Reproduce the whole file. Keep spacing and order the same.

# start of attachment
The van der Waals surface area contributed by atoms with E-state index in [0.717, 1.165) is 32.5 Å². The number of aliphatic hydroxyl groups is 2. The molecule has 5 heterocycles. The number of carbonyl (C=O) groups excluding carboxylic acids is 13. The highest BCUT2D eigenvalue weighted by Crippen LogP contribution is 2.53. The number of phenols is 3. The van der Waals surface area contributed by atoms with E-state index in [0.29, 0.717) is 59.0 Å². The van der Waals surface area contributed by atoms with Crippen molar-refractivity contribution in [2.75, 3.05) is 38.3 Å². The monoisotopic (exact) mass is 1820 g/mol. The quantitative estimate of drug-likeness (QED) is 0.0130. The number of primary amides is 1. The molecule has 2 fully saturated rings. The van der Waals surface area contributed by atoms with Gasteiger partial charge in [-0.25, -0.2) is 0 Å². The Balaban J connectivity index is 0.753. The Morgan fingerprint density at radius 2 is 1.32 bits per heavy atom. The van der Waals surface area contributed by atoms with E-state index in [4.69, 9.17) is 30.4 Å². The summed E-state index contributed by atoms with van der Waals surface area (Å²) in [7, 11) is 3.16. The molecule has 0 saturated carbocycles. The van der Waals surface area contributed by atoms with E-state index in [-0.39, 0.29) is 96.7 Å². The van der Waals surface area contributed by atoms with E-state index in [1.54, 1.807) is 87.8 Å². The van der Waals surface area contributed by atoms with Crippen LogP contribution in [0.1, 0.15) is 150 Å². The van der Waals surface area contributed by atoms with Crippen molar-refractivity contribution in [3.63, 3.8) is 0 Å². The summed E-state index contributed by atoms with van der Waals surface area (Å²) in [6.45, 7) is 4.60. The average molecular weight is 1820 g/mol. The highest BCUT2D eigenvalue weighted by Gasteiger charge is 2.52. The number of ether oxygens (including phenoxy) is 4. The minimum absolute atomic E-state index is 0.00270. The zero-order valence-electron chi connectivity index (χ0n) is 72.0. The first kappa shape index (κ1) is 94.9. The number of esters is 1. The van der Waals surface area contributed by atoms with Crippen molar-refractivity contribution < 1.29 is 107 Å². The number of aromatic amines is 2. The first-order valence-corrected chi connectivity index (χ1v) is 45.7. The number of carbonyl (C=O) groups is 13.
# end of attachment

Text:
The van der Waals surface area contributed by atoms with E-state index in [0.717, 1.165) is 32.5 Å². The number of aliphatic hydroxyl groups is 2. The molecule has 5 heterocycles. The number of carbonyl (C=O) groups excluding carboxylic acids is 13. The highest BCUT2D eigenvalue weighted by Crippen LogP contribution is 2.53. The number of phenols is 3. The van der Waals surface area contributed by atoms with E-state index in [0.29, 0.717) is 59.0 Å². The van der Waals surface area contributed by atoms with Crippen molar-refractivity contribution in [2.75, 3.05) is 38.3 Å². The monoisotopic (exact) mass is 1820 g/mol. The quantitative estimate of drug-likeness (QED) is 0.0130. The number of primary amides is 1. The molecule has 2 fully saturated rings. The van der Waals surface area contributed by atoms with Gasteiger partial charge in [-0.25, -0.2) is 0 Å². The Balaban J connectivity index is 0.753. The Morgan fingerprint density at radius 2 is 1.32 bits per heavy atom. The van der Waals surface area contributed by atoms with E-state index in [4.69, 9.17) is 30.4 Å². The summed E-state index contributed by atoms with van der Waals surface area (Å²) in [7, 11) is 3.16. The molecule has 0 saturated carbocycles. The van der Waals surface area contributed by atoms with E-state index in [-0.39, 0.29) is 96.7 Å². The van der Waals surface area contributed by atoms with E-state index in [1.54, 1.807) is 87.8 Å². The van der Waals surface area contributed by atoms with Crippen LogP contribution in [0.1, 0.15) is 150 Å². The van der Waals surface area contributed by atoms with Crippen molar-refractivity contribution in [3.63, 3.8) is 0 Å². The summed E-state index contributed by atoms with van der Waals surface area (Å²) in [6.45, 7) is 4.60. The average molecular weight is 1820 g/mol. The highest BCUT2D eigenvalue weighted by Gasteiger charge is 2.52. The number of ether oxygens (including phenoxy) is 4. The minimum absolute atomic E-state index is 0.00270. The zero-order valence-electron chi connectivity index (χ0n) is 72.0. The first kappa shape index (κ1) is 94.9. The number of esters is 1. The van der Waals surface area contributed by atoms with Crippen molar-refractivity contribution < 1.29 is 107 Å². The number of aromatic amines is 2. The first-order valence-corrected chi connectivity index (χ1v) is 45.7. The number of carbonyl (C=O) groups is 13.